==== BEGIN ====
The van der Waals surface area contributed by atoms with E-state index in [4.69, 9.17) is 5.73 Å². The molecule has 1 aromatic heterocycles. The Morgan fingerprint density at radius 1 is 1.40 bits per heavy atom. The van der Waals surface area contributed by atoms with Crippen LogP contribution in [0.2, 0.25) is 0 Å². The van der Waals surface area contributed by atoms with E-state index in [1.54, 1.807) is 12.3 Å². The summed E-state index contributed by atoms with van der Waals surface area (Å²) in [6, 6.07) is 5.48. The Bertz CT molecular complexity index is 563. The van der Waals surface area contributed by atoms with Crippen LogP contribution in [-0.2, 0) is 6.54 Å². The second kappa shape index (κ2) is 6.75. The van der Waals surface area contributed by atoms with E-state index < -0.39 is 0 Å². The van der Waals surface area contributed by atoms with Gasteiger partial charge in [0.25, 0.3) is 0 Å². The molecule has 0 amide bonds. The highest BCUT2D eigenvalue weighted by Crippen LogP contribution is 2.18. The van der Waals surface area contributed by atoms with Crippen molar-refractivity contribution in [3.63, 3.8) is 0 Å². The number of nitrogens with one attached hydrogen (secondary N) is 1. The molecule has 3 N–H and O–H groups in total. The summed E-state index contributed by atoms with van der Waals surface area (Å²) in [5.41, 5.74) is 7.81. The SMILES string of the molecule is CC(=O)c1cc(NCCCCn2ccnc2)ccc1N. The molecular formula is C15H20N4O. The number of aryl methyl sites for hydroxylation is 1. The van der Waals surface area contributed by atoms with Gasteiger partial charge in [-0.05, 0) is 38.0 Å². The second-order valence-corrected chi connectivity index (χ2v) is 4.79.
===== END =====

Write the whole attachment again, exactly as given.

The van der Waals surface area contributed by atoms with E-state index in [4.69, 9.17) is 5.73 Å². The molecule has 1 aromatic heterocycles. The Morgan fingerprint density at radius 1 is 1.40 bits per heavy atom. The van der Waals surface area contributed by atoms with Crippen LogP contribution in [0.2, 0.25) is 0 Å². The van der Waals surface area contributed by atoms with E-state index in [1.54, 1.807) is 12.3 Å². The summed E-state index contributed by atoms with van der Waals surface area (Å²) in [6, 6.07) is 5.48. The Bertz CT molecular complexity index is 563. The van der Waals surface area contributed by atoms with Crippen LogP contribution in [-0.2, 0) is 6.54 Å². The second kappa shape index (κ2) is 6.75. The van der Waals surface area contributed by atoms with E-state index < -0.39 is 0 Å². The van der Waals surface area contributed by atoms with Gasteiger partial charge in [0.25, 0.3) is 0 Å². The molecule has 0 amide bonds. The highest BCUT2D eigenvalue weighted by Crippen LogP contribution is 2.18. The van der Waals surface area contributed by atoms with Crippen molar-refractivity contribution in [3.63, 3.8) is 0 Å². The number of nitrogens with one attached hydrogen (secondary N) is 1. The molecule has 3 N–H and O–H groups in total. The summed E-state index contributed by atoms with van der Waals surface area (Å²) in [5.41, 5.74) is 7.81. The SMILES string of the molecule is CC(=O)c1cc(NCCCCn2ccnc2)ccc1N. The molecular formula is C15H20N4O. The number of aryl methyl sites for hydroxylation is 1. The van der Waals surface area contributed by atoms with Gasteiger partial charge in [-0.05, 0) is 38.0 Å². The second-order valence-corrected chi connectivity index (χ2v) is 4.79.